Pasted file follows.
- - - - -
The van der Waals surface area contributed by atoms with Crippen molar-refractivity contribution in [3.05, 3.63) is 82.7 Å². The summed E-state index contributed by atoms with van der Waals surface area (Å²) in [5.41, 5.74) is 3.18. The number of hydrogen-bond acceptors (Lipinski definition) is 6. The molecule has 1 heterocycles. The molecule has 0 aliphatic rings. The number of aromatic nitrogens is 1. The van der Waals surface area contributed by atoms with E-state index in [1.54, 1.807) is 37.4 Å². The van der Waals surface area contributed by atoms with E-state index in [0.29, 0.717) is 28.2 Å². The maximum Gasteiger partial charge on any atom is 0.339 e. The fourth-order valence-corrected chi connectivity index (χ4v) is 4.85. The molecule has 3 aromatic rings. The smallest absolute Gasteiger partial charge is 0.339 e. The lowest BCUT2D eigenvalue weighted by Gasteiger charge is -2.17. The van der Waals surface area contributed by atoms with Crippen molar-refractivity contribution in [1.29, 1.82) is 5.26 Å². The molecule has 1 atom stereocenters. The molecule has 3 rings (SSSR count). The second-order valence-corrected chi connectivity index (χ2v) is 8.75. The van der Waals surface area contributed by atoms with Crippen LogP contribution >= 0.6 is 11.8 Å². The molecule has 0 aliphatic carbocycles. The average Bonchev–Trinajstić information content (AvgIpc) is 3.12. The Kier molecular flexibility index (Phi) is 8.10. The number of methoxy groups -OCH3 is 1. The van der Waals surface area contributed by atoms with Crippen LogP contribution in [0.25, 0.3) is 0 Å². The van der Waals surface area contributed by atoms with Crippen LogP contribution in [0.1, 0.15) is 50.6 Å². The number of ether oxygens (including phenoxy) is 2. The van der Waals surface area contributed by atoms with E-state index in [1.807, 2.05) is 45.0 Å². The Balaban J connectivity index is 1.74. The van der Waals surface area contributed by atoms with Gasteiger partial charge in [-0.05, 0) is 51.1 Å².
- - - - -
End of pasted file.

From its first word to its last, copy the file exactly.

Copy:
The van der Waals surface area contributed by atoms with Crippen molar-refractivity contribution in [3.05, 3.63) is 82.7 Å². The summed E-state index contributed by atoms with van der Waals surface area (Å²) in [5.41, 5.74) is 3.18. The number of hydrogen-bond acceptors (Lipinski definition) is 6. The molecule has 1 heterocycles. The molecule has 0 aliphatic rings. The number of aromatic nitrogens is 1. The van der Waals surface area contributed by atoms with E-state index in [1.54, 1.807) is 37.4 Å². The van der Waals surface area contributed by atoms with E-state index in [0.29, 0.717) is 28.2 Å². The maximum Gasteiger partial charge on any atom is 0.339 e. The fourth-order valence-corrected chi connectivity index (χ4v) is 4.85. The molecule has 3 aromatic rings. The smallest absolute Gasteiger partial charge is 0.339 e. The lowest BCUT2D eigenvalue weighted by Gasteiger charge is -2.17. The van der Waals surface area contributed by atoms with Crippen molar-refractivity contribution in [1.29, 1.82) is 5.26 Å². The molecule has 1 atom stereocenters. The molecule has 3 rings (SSSR count). The second-order valence-corrected chi connectivity index (χ2v) is 8.75. The van der Waals surface area contributed by atoms with Crippen LogP contribution >= 0.6 is 11.8 Å². The molecule has 0 aliphatic carbocycles. The average Bonchev–Trinajstić information content (AvgIpc) is 3.12. The Kier molecular flexibility index (Phi) is 8.10. The number of methoxy groups -OCH3 is 1. The van der Waals surface area contributed by atoms with Crippen LogP contribution in [0.25, 0.3) is 0 Å². The van der Waals surface area contributed by atoms with Crippen LogP contribution in [0.1, 0.15) is 50.6 Å². The number of ether oxygens (including phenoxy) is 2. The van der Waals surface area contributed by atoms with E-state index in [1.807, 2.05) is 45.0 Å². The Balaban J connectivity index is 1.74. The van der Waals surface area contributed by atoms with Gasteiger partial charge in [-0.05, 0) is 51.1 Å².